Bills linebacker Lorenzo Alexander is always going to shoot you straight. He's not going to bore you to tears with the typical NFL cliches, and after the Bills' were pummeled 47-3 by the Ravens on Sunday, he did what he always does - he got to the heart of the matter.
“It’s one game, you never want to open the season like that,” he said. “It was a teaching tape as to how not to play the Baltimore Ravens. Everything that you don’t want to do against them, we did it. It was a complete team effort in this butt whipping today.”
Sure was, and the Buffalo Maven report card reflects that.
QUARTERBACK: F – Nathan Peterman was historically bad as he posted a 0.0 passer rating. Do you know how difficult that it is to accomplish? Peterman looked completely incapable of generating any ball movement. He poses no threat as a passer, and to make matters worse, he had a serious case of the happy feet in the pocket. Josh Allen made his debut out of necessity, and predictably, he wasn’t much better, but that’s the thing; he was better. The QBs combined to complete a laughable 11 of 33 passes for 98 yards, two interceptions, and six shacks for a cumulative QB rating of 17.1.
RUNNING BACK: C-minus – LeSean McCoy is in for a long year. He is going to be targeted every week because he’s the one offensive player on the team who can hurt a defense. The Ravens were keying on him every snap he was on the field, and the result was seven carries for 22 yards behind a line that can’t open holes. Marcus Murphy may have moved past Chris Ivory on the depth chart and he was one of the lone bright spots – a stretch, perhaps – as he carried six times for 31 yards.
WIDE RECEIVER: F – Kelvin Benjamin is No. 1 on the Bills’ depth chart, but he played like a guy who should have been inactive. Benjamin has great size, but he just doesn’t utilize it. He also runs sloppy routes and does not make the tough catches. Looking back, it’s not a surprise why the Panthers traded him, and they went looking in the right place because Bills’ GM Brandon Beane was part of the front office in Carolina that drafted him in 2014. Zay Jones had three catches during garbage time, which essentially lasted about three quarters. Slot man Jeremy Kerley had two catches for seven meaningless yards.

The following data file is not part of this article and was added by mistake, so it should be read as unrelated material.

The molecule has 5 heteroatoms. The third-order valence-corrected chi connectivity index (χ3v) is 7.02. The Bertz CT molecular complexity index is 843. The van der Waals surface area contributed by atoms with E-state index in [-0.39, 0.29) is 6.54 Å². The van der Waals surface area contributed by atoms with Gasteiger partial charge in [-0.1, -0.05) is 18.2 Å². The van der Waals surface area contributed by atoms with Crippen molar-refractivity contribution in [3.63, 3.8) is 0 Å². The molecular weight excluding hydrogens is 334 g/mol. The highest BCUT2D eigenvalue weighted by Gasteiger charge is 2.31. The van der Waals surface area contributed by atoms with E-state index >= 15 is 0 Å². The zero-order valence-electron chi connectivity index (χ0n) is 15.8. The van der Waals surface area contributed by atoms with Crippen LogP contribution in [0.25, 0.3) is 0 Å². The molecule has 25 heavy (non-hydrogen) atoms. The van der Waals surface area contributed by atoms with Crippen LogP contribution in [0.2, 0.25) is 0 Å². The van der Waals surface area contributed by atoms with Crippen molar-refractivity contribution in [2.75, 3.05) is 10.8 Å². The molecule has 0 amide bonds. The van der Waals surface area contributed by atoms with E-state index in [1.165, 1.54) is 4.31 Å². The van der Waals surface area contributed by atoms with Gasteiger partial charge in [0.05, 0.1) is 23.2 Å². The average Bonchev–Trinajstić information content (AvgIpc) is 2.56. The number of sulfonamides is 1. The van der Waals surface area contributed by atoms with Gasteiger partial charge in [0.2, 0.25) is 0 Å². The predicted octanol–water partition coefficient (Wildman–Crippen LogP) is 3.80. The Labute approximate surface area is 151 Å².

TIGHT END: D – Charles Clay was targeted twice, and he caught neither pass, plus he was nailed for a holding penalty. At some point, you have to wonder if the Bills start going with their younger players like Logan Thomas (one catch for 24 yards) and Jason Croom (two for 18 yards). Clay is the best blocker of the three, but what the Bills need at tight end is someone who can get open and be a threat down the seam. Clay was thought to be that player when the Bills overpaid him four years ago, but he’s not anymore.
OFFENSIVE LINE: F – It was as bad as everyone thought going into the game. Not all six sacks were their fault, though. Both Peterman and Allen held the ball too long, and the reason for that is the wide receivers couldn’t get open. It all goes hand in hand. Still, the Ravens overpowered the Bills’ blockers and it was evident not just in the sacks, but the numerous times the QBs were flushed out of the pocket when it collapsed. In the run game, there were only a few instances where a lane was created as the Bills’ RBs (taking QB scrambles out) averaged only 3.3 yards per attempt. Ryan Groy beat out Russell Bodine at center, and he was like an EZ-Pass lane up the middle where breakdowns can’t be commonplace. Overall, the line was flagged for six penalties. Awful.